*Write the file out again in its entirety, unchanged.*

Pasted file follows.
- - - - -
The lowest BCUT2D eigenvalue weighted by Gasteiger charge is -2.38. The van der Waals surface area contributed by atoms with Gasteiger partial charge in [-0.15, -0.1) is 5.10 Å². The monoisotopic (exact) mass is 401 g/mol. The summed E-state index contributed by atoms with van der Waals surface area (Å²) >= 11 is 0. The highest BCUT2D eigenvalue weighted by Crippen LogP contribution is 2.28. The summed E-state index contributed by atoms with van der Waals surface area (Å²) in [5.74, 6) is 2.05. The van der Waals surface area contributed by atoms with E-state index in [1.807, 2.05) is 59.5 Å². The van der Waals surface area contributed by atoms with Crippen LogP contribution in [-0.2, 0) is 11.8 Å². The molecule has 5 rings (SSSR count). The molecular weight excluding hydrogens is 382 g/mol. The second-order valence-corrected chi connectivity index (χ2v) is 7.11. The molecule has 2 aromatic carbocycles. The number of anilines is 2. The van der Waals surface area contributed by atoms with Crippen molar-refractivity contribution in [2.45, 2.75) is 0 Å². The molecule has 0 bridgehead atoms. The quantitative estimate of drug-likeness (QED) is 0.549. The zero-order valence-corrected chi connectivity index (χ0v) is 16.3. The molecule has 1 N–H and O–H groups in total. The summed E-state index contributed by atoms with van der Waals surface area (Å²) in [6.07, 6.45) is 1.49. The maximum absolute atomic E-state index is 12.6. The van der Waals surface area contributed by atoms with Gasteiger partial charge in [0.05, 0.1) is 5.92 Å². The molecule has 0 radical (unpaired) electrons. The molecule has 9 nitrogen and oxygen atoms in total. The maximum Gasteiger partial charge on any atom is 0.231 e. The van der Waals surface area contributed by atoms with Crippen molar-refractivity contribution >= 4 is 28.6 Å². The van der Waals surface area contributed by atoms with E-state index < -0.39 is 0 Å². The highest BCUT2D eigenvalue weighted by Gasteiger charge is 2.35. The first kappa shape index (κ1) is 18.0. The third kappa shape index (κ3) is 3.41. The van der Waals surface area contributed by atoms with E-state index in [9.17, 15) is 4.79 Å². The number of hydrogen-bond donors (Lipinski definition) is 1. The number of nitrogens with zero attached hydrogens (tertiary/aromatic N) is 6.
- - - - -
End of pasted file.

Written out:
The lowest BCUT2D eigenvalue weighted by Gasteiger charge is -2.38. The van der Waals surface area contributed by atoms with Gasteiger partial charge in [-0.15, -0.1) is 5.10 Å². The monoisotopic (exact) mass is 401 g/mol. The summed E-state index contributed by atoms with van der Waals surface area (Å²) >= 11 is 0. The highest BCUT2D eigenvalue weighted by Crippen LogP contribution is 2.28. The summed E-state index contributed by atoms with van der Waals surface area (Å²) in [5.74, 6) is 2.05. The van der Waals surface area contributed by atoms with E-state index in [1.807, 2.05) is 59.5 Å². The van der Waals surface area contributed by atoms with Crippen LogP contribution in [-0.2, 0) is 11.8 Å². The molecule has 5 rings (SSSR count). The molecular weight excluding hydrogens is 382 g/mol. The second-order valence-corrected chi connectivity index (χ2v) is 7.11. The molecule has 2 aromatic carbocycles. The number of anilines is 2. The van der Waals surface area contributed by atoms with Crippen molar-refractivity contribution in [2.45, 2.75) is 0 Å². The molecule has 0 bridgehead atoms. The quantitative estimate of drug-likeness (QED) is 0.549. The zero-order valence-corrected chi connectivity index (χ0v) is 16.3. The molecule has 1 N–H and O–H groups in total. The summed E-state index contributed by atoms with van der Waals surface area (Å²) in [6.07, 6.45) is 1.49. The maximum absolute atomic E-state index is 12.6. The van der Waals surface area contributed by atoms with Gasteiger partial charge in [0.05, 0.1) is 5.92 Å². The molecule has 0 radical (unpaired) electrons. The molecule has 9 nitrogen and oxygen atoms in total. The maximum Gasteiger partial charge on any atom is 0.231 e. The van der Waals surface area contributed by atoms with Crippen molar-refractivity contribution >= 4 is 28.6 Å². The van der Waals surface area contributed by atoms with E-state index < -0.39 is 0 Å². The highest BCUT2D eigenvalue weighted by Gasteiger charge is 2.35. The first kappa shape index (κ1) is 18.0. The third kappa shape index (κ3) is 3.41. The van der Waals surface area contributed by atoms with E-state index in [9.17, 15) is 4.79 Å². The number of hydrogen-bond donors (Lipinski definition) is 1. The number of nitrogens with zero attached hydrogens (tertiary/aromatic N) is 6.